Hoolie McBride’s ‘Vesuvius in Flames’

Greetings from the Ridge.
    I can’t think of the Fourth of July without remembering him. Hoolie McBride was the town carpenter, mechanic, roof fixer, dog tamer, and sometimes Bingo caller at our annual Burgoo. He was a scruffy little fellow who managed to always sport about six days of beard, and some said that he wore his oil-stained pants for so many days that he had no need of clothes hangers in his closet. Hoolie just stood the pants up in the corner when he went to bed.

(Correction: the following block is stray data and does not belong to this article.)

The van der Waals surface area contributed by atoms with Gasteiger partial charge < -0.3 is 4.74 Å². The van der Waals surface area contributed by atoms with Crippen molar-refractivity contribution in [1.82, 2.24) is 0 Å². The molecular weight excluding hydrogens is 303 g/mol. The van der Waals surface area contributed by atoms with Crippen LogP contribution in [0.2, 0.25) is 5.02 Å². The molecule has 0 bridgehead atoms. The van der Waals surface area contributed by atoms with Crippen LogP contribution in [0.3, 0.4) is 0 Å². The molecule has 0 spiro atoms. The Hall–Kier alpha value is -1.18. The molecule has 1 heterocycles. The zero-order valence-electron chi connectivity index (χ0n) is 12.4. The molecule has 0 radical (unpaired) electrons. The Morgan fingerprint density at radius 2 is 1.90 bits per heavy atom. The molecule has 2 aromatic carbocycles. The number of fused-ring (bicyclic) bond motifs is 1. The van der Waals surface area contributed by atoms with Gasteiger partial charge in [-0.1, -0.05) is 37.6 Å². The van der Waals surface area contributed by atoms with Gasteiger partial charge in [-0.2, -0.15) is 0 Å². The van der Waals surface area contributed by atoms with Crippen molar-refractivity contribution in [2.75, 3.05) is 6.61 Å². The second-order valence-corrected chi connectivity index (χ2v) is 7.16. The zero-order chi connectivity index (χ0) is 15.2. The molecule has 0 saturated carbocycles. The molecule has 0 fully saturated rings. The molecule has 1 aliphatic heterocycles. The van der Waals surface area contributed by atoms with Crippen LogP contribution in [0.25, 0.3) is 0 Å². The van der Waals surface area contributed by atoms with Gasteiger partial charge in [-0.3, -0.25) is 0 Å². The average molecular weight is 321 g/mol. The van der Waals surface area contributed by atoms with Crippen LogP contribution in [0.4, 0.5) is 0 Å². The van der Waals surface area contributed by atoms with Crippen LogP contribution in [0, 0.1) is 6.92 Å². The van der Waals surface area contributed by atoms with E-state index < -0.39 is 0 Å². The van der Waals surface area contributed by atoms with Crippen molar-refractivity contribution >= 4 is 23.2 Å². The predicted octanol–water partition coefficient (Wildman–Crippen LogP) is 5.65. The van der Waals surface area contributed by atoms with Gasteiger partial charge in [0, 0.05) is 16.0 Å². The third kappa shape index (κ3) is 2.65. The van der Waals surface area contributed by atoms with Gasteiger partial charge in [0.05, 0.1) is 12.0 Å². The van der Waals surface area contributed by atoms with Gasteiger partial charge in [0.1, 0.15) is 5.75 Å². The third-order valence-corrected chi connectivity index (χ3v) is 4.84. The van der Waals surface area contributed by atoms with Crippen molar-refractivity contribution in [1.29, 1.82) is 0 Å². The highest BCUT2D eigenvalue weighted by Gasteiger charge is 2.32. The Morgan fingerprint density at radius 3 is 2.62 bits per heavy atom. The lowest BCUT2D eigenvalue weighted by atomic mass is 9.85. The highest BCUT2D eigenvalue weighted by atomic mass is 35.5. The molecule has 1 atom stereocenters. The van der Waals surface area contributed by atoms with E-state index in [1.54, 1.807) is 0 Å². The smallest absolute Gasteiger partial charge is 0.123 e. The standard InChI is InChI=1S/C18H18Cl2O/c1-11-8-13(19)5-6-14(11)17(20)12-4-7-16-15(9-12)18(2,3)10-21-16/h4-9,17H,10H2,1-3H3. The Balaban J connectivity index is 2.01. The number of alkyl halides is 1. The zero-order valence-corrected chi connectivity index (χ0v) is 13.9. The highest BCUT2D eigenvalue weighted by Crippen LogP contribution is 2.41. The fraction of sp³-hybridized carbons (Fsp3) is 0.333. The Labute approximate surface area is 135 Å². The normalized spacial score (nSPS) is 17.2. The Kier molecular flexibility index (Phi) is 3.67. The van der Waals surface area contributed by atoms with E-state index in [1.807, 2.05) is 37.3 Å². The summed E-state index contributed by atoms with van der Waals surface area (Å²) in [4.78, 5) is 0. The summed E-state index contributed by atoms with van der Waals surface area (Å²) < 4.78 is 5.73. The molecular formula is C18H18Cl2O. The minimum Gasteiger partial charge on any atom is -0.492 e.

The older I get the more I admire passion in a fellow, even if that passion is sometimes misplaced or out of whack with the rest of the world. Too many people die not being able to say they’ve actually lived. Hoolie’s passions ebbed and flowed from season to season. Christmas would find him stringing his own lights across the town park and when Easter rolled around the families in Coonridge would awake on Resurrection Morning to find Easter eggs strewn across their lawns, all courtesy of the Hoolie Bunny. But there was something about the Fourth of July that brought out both the best and the most extreme in our friend’s passion. There was nothing he liked better than to see the night sky explode with the sight and sound of fireworks.

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